LIPNITSKY v. AMERICAN TRANSIT INSURANCE COMPANY

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Supreme Court, Appellate Division, Second Department, New York.

Mikhail LIPNITSKY, Appellant, v. AMERICAN TRANSIT INSURANCE COMPANY, Respondent.

2017–10519

Decided: April 03, 2019

JOHN M. LEVENTHAL, J.P., COLLEEN D. DUFFY, FRANCESCA E. CONNOLLY, LINDA CHRISTOPHER, JJ. Goldstein & Goldstein, P.C., Brooklyn, N.Y. (Mark I. Goldstein and Cindy A. Moonsammy of counsel), for appellant. Marjorie E. Bornes, Brooklyn, NY, for respondent.

DECISION & ORDER

In an action pursuant to Insurance Law § 3420(a)(2) to recover the amount of an unsatisfied judgment against the defendant's insureds, the plaintiff appeals from an amended order of the Supreme Court, Kings County (Bernard Graham, J.), dated July 20, 2017.  The amended order granted the defendant's motion for summary judgment dismissing the complaint and denied the plaintiff's cross motion for summary judgment on the complaint.

ORDERED that the amended order is affirmed, with costs.

On May 4, 2011, a vehicle operated by the plaintiff was involved in an accident with a vehicle owned by the defendant's insureds.  In July 2011, the plaintiff commenced an action against the defendant's insureds to recover damages for personal injuries.  The defendant's insureds defaulted in appearing or answering the complaint, and after an inquest on the issue of damages, a judgment was entered on February 5, 2015, in favor of the plaintiff and against the defendant's insureds in the total sum of $ 101,455.  The plaintiff's attorney enclosed a copy of the judgment in a letter sent to the defendant dated February 6, 2015.  In letters dated February 26, 2015, the defendant notified its insureds and the plaintiff that the letter dated February 6, 2015, was the first notice it had received that an action had been commenced against its insureds, and that it was disclaiming coverage based on the insureds' and the plaintiff's failure to provide timely notice of the commencement of the action, as required by the subject insurance policy.

The plaintiff then commenced this action pursuant to Insurance Law § 3420(a)(2) against the defendant to recover the amount of the unsatisfied judgment against the defendant's insureds.  The defendant moved for summary judgment dismissing the complaint, arguing that it properly and timely disclaimed coverage on the ground that it was not provided timely notice of the commencement of litigation against the insureds.  The plaintiff cross-moved for summary judgment on the complaint, contending that his counsel had sent notice of the accident on June 6, 2011, and notice of the commencement of the litigation on November 30, 2011.  The Supreme Court granted the defendant's motion and denied the plaintiff's cross motion, finding that the notice of the commencement of the litigation sent by the plaintiff's attorney was not sent to an address connected to the defendant.  The plaintiff appeals.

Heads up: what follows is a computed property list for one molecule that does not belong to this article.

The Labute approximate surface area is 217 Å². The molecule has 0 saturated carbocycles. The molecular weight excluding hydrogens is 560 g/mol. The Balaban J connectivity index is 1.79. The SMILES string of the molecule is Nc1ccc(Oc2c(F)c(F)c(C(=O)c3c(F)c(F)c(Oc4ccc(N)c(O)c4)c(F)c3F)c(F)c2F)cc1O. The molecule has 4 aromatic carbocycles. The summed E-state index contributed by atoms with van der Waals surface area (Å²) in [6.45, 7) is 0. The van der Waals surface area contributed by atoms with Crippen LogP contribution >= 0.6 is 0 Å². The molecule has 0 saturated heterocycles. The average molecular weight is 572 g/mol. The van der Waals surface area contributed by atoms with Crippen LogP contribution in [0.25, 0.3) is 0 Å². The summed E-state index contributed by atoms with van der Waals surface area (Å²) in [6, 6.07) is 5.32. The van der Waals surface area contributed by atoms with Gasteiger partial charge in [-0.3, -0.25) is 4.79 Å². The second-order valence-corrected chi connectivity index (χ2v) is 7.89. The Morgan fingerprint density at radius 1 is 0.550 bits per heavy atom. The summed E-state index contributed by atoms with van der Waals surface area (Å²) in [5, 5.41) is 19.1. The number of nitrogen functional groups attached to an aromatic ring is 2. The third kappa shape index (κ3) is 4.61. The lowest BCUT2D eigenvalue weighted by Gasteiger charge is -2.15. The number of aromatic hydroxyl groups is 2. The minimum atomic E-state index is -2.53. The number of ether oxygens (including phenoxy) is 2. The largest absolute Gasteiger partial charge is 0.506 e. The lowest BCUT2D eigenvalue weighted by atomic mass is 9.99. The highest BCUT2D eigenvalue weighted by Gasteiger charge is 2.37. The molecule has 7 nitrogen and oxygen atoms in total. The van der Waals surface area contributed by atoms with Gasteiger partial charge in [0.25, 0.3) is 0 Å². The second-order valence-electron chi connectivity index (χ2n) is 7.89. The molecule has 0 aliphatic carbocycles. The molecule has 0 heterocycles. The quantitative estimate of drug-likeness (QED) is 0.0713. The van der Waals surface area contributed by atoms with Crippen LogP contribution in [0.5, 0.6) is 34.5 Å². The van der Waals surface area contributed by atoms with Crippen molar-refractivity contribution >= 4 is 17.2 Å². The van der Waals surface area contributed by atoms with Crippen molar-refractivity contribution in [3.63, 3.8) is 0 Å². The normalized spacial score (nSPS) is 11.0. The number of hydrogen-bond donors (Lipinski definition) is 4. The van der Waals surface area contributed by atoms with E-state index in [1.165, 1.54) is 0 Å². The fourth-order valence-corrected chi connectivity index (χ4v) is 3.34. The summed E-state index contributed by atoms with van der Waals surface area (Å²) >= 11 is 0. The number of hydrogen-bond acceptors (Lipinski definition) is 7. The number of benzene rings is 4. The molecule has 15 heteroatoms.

“Distinct from notice of an accident, an insurer may ․ demand that it receive timely notice of a claimant's commencement of litigation” (American Tr. Ins. Co. v. Sartor, 3 N.Y.3d 71, 75, 781 N.Y.S.2d 630, 814 N.E.2d 1189).  Here, the subject policy conditioned its coverage obligation upon receipt of “immediate written notice of any accident causing loss ․ and ․ notice of claims for damages on account of such accidents.”  The policy further required that “[i]f any suit is brought against the Insured to recover such damages the Insured shall immediately forward to the Company every summons or other process served upon him.”  Receipt of such notice is a condition precedent to the defendant's liability under the policy, and the failure to provide such notice vitiates the contract (see id. at 75–76, 781 N.Y.S.2d 630, 814 N.E.2d 1189; Vernet v. Eveready Ins. Co., 89 A.D.3d 725, 727, 931 N.Y.S.2d 691).

Contrary to the plaintiff's contention, the defendant established its prima facie entitlement to judgment as a matter of law by demonstrating that it had no notice of the commencement of the plaintiff's action against the defendant's insureds until it received the letter dated February 6, 2015, from the plaintiff's counsel.  The prior notices allegedly sent by the plaintiff's counsel were sent to a post office box address that was not a valid address for the defendant.  In opposition, the plaintiff failed to raise a triable issue of fact (see O'Garro v. State Farm Fire & Cas. Ins. Co., 96 A.D.3d 1027, 1028, 946 N.Y.S.2d 896; Vernet v. Eveready Ins. Co., 89 A.D.3d at 727, 931 N.Y.S.2d 691).

The plaintiff's remaining contentions are either without merit or not properly before this Court.

Accordingly, we agree with the Supreme Court's determination to grant the defendant's motion for summary judgment dismissing the complaint and to deny the plaintiff's cross motion for summary judgment on the complaint.

LEVENTHAL, J.P., DUFFY, CONNOLLY and CHRISTOPHER, JJ., concur.

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